Monday, August 3, 2015

BLOG TOUR | Book Review: Crystal Kingdom by Amanda Hocking

I love reading. Books are amazing. They are a form of escapism, yes, but they are also inspiration, joy, and... well. Goodness. I think in some ways I have used my appetite for reading to define parts of my personality, so it made sense for me to review some of what I read! Here we go...



Welcome to another post for the Crystal Kingdom Australian blog tour! If you'd like to see who posted before me, please head to Book Nerd Reviews, and, to follow the blog tour along tomorrow, please head to Confessions from Romaholics!



Title: Crystal Kingdom
Author: Amanda Hocking
Series: Kanin Chronicles #3
Publication Date: 1st August 2015

Synopsis: "Bryn is on the run and in trouble. She's been framed for murder and is forced to turn to her oldest enemy Konstantin for help. Together they investigate her alleged crime and discover a staggering royal plot that spans three kingdoms - but they need proof to clear her name.
Then death also strikes the Kanin clan's royal family, and this time both Bryn and the Skojare tribe are falsely implicated. As the Kanin's queen pushes for war with the Skojare, Bryn's boss Ridley tracks her down and she dreams they might finally be together. However, they must first expose the villain at the heart of their kingdom and somehow stop the conflict.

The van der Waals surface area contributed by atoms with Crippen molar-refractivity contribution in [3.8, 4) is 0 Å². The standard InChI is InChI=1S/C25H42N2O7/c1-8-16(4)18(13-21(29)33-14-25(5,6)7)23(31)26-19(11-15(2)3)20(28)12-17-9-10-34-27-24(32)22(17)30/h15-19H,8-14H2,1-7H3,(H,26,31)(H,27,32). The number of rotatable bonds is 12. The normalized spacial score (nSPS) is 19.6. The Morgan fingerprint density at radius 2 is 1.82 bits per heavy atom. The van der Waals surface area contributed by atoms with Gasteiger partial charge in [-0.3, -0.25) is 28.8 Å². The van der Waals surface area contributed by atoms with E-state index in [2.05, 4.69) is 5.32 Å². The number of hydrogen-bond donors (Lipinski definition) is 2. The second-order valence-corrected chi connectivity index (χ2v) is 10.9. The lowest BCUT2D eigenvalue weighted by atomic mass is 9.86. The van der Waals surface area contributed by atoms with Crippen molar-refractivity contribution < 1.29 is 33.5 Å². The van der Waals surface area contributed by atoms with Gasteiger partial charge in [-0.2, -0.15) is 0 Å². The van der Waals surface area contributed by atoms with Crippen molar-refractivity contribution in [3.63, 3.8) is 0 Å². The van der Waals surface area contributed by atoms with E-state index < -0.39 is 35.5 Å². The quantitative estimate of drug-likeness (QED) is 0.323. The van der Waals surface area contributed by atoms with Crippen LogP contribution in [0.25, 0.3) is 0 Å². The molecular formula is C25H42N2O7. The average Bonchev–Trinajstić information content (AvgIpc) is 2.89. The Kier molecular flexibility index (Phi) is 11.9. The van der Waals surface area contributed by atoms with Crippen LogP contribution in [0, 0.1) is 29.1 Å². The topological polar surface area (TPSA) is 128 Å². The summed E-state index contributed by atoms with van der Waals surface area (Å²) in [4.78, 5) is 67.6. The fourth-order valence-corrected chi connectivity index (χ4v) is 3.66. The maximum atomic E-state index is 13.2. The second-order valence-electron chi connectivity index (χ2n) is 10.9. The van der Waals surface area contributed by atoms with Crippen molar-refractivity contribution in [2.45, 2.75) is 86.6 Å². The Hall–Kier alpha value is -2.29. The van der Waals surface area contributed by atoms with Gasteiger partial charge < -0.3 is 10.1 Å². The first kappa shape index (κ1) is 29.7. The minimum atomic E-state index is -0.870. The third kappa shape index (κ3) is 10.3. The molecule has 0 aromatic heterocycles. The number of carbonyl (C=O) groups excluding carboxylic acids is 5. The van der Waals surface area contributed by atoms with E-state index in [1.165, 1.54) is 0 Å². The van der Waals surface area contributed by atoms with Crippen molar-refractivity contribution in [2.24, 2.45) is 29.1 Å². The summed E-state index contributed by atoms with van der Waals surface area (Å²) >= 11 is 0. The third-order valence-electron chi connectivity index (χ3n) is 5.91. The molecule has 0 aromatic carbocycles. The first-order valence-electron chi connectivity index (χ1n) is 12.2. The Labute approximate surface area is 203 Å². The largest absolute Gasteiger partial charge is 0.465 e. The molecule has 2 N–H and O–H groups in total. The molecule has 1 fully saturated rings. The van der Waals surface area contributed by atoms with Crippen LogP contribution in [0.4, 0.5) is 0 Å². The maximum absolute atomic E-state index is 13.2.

But as Bryn learns the startling truth about Konstantin, who will ultimately win her heart?"

My thoughts: Phew, what a rollercoaster ride! This book is a fast read from start to finish, even though it is actually the longest of the three books.

Bryn's character continued to be strong and no-nonsense - although she did still irritate me at times, she definitely didn't bother me as much, and seemed to be convinced by good advice more often this time, which I appreciated. There were still a few inconsistencies with different characters that I found a little jarring, and I noticed a little of that old issue that book reviewers seem to love picking on - telling rather than showing - but it was only very occasionally.

The ending caught me completely by surprise in so many ways - I had kind of 'bookmarked' certain characters for being most likely to die, and Hocking turned that completely on its head. I found the ending quite satisfying, but I would have liked it if we could have had a bit more of an epilogue, just to see how things went even later down the track, but perhaps Hocking has more books planned for this? I'm not sure.